The challenges of inter-ethnic conflict, state-sponsored violence against political dissidents, and the potential for election fraud due to a misalignment between new voting technology and domestic infrastructure, will test Burundi’s electoral readiness. Whether President Kabila will respect the Saint Sylvester Agreement and step down as president to allow for a peaceful political succession, will depend on his determination to use credible elections as a tool to address political challenges. Failure to hold elections can, however, come about if any of the above challenges undermine the ability of the CENI to host transparent elections. Additionally, the security concerns in eastern Congo which have exposed the weakness of Kabila’s administration in dealing with armed groups, have exacerbated an already dire humanitarian crisis. These tensions will only escalate in the absence of credible elections.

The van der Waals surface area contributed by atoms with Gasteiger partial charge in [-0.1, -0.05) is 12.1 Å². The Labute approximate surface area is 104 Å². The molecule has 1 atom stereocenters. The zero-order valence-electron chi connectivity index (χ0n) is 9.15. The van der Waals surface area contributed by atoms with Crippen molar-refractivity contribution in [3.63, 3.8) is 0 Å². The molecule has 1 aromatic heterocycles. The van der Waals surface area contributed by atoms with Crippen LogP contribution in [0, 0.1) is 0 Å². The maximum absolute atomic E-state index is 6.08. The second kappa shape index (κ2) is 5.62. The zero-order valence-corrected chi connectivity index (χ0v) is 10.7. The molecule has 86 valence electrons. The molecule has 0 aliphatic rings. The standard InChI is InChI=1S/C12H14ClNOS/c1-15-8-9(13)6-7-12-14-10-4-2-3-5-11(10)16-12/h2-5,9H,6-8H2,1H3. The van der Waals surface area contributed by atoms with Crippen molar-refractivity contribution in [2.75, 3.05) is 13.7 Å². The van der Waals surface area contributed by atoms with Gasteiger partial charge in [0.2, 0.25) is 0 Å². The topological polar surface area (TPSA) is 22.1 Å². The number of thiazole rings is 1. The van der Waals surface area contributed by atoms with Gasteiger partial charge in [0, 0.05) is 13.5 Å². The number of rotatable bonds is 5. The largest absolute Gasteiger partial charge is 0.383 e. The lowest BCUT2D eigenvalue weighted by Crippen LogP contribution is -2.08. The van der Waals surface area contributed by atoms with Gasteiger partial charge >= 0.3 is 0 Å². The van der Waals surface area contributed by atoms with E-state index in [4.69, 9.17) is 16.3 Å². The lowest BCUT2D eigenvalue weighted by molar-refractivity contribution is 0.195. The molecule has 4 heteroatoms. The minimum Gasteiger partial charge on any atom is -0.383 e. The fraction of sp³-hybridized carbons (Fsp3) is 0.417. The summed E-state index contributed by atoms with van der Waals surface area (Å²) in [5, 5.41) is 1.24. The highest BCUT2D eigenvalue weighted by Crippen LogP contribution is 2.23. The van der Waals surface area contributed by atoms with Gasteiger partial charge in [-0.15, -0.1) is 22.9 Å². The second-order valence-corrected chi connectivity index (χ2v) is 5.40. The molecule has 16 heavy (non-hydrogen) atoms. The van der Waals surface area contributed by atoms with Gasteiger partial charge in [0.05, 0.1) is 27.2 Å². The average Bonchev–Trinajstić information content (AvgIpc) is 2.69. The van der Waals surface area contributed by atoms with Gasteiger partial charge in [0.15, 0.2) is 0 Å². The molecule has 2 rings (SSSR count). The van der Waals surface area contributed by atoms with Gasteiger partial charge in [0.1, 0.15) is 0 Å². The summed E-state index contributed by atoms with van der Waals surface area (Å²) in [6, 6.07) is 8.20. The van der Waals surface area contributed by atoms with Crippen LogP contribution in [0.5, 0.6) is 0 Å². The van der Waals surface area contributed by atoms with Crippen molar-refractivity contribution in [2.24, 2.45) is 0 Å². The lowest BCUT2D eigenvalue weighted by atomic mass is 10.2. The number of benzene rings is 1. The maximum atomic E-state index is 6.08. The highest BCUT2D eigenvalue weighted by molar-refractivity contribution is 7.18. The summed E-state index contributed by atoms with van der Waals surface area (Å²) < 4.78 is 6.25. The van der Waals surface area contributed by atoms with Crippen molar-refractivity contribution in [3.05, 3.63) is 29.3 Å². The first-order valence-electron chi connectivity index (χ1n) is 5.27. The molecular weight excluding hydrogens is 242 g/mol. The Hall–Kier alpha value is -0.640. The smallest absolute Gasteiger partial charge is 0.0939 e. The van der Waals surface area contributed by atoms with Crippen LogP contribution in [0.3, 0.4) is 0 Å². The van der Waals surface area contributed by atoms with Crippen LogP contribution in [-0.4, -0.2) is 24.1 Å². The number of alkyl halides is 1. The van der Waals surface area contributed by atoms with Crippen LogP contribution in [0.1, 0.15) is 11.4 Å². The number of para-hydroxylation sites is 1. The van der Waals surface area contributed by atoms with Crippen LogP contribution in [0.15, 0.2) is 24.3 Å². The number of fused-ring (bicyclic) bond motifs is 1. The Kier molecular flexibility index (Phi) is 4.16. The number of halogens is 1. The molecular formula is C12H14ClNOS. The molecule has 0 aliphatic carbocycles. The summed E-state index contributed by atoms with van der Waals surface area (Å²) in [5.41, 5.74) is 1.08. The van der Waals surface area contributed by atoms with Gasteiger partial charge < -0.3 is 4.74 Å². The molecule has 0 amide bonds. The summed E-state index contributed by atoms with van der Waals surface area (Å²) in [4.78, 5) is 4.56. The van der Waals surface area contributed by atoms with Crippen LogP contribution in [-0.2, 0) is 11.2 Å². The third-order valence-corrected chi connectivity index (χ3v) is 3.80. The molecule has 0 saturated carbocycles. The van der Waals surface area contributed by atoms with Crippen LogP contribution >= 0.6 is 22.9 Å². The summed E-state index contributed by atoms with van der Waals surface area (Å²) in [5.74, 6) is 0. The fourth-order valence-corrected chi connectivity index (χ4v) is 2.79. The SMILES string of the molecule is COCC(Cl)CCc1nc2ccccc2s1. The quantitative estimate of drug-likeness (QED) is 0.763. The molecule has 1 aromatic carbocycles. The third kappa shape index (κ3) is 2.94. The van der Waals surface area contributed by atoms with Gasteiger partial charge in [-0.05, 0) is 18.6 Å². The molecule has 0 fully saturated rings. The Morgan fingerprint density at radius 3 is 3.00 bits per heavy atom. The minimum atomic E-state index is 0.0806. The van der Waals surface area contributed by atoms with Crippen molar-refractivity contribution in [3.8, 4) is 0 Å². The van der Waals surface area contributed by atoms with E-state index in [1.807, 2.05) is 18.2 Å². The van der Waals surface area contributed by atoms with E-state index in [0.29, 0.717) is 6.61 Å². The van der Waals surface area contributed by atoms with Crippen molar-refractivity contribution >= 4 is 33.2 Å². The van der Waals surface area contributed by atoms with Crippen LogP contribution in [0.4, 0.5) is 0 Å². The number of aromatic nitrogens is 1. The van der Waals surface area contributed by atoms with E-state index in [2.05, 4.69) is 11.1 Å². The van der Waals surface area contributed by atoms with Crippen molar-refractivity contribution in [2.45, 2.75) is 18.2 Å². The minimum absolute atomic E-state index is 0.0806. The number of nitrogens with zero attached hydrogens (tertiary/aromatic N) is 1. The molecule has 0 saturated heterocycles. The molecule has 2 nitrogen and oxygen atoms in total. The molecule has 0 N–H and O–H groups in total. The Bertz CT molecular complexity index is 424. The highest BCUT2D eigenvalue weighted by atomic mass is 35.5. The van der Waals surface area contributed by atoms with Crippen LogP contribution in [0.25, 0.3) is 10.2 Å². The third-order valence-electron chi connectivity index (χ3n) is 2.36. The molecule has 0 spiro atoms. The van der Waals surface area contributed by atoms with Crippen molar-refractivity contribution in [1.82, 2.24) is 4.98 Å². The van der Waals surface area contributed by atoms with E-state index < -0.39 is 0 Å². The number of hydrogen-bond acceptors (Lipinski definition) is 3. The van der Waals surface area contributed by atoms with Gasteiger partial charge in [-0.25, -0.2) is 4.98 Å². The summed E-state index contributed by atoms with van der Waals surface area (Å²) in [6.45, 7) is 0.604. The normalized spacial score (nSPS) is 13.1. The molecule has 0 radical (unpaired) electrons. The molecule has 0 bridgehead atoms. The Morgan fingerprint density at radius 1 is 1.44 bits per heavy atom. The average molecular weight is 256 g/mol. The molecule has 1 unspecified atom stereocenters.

About Author

Kwadwo Boateng

Kwadwo A. Boateng is a Ghanaian graduate student at the Walsh School of Foreign Service at Georgetown University who grew up in Johannesburg. He holds an Honors Degree in History, from Trinity College Dublin, and has worked with a number of organizations including the International Rescue Committee, International Crisis Group, the United States Holocaust Memorial Museum, UBS Wealth Management, and Rolling Stone Magazine. “Youth is never a handicap, but a new vantage point from which we can hope to inspire the good in others."'